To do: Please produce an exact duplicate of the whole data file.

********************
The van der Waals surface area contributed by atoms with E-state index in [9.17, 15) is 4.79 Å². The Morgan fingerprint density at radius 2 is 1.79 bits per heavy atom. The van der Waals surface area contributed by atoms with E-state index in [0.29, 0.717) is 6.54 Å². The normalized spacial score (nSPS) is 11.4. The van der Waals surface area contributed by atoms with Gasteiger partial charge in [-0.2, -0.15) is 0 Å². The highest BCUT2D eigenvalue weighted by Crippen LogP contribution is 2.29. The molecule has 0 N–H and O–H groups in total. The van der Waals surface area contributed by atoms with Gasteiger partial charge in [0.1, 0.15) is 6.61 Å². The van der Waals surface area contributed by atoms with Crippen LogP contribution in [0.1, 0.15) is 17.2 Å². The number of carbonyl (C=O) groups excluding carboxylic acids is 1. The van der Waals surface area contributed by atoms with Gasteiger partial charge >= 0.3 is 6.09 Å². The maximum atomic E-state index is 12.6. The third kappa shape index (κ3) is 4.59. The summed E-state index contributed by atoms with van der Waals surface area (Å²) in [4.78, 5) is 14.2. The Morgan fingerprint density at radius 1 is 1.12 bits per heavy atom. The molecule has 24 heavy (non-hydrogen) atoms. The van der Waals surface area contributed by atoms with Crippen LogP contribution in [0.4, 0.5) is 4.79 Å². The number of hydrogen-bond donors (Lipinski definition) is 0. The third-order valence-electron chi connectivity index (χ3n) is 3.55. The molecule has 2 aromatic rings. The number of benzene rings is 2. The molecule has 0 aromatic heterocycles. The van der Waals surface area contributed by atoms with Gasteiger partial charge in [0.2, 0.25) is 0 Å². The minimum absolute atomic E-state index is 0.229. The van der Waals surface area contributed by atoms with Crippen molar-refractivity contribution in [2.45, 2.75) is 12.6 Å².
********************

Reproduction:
The van der Waals surface area contributed by atoms with E-state index in [9.17, 15) is 4.79 Å². The Morgan fingerprint density at radius 2 is 1.79 bits per heavy atom. The van der Waals surface area contributed by atoms with E-state index in [0.29, 0.717) is 6.54 Å². The normalized spacial score (nSPS) is 11.4. The van der Waals surface area contributed by atoms with Gasteiger partial charge in [-0.2, -0.15) is 0 Å². The highest BCUT2D eigenvalue weighted by Crippen LogP contribution is 2.29. The molecule has 0 N–H and O–H groups in total. The van der Waals surface area contributed by atoms with Gasteiger partial charge in [0.1, 0.15) is 6.61 Å². The van der Waals surface area contributed by atoms with Crippen LogP contribution in [0.1, 0.15) is 17.2 Å². The number of carbonyl (C=O) groups excluding carboxylic acids is 1. The van der Waals surface area contributed by atoms with Gasteiger partial charge >= 0.3 is 6.09 Å². The maximum atomic E-state index is 12.6. The third kappa shape index (κ3) is 4.59. The summed E-state index contributed by atoms with van der Waals surface area (Å²) in [4.78, 5) is 14.2. The Morgan fingerprint density at radius 1 is 1.12 bits per heavy atom. The molecule has 24 heavy (non-hydrogen) atoms. The van der Waals surface area contributed by atoms with Crippen LogP contribution in [0.4, 0.5) is 4.79 Å². The number of hydrogen-bond donors (Lipinski definition) is 0. The third-order valence-electron chi connectivity index (χ3n) is 3.55. The molecule has 2 aromatic rings. The number of benzene rings is 2. The molecule has 0 aromatic heterocycles. The van der Waals surface area contributed by atoms with Gasteiger partial charge in [0.2, 0.25) is 0 Å². The minimum absolute atomic E-state index is 0.229. The van der Waals surface area contributed by atoms with Crippen molar-refractivity contribution in [2.45, 2.75) is 12.6 Å².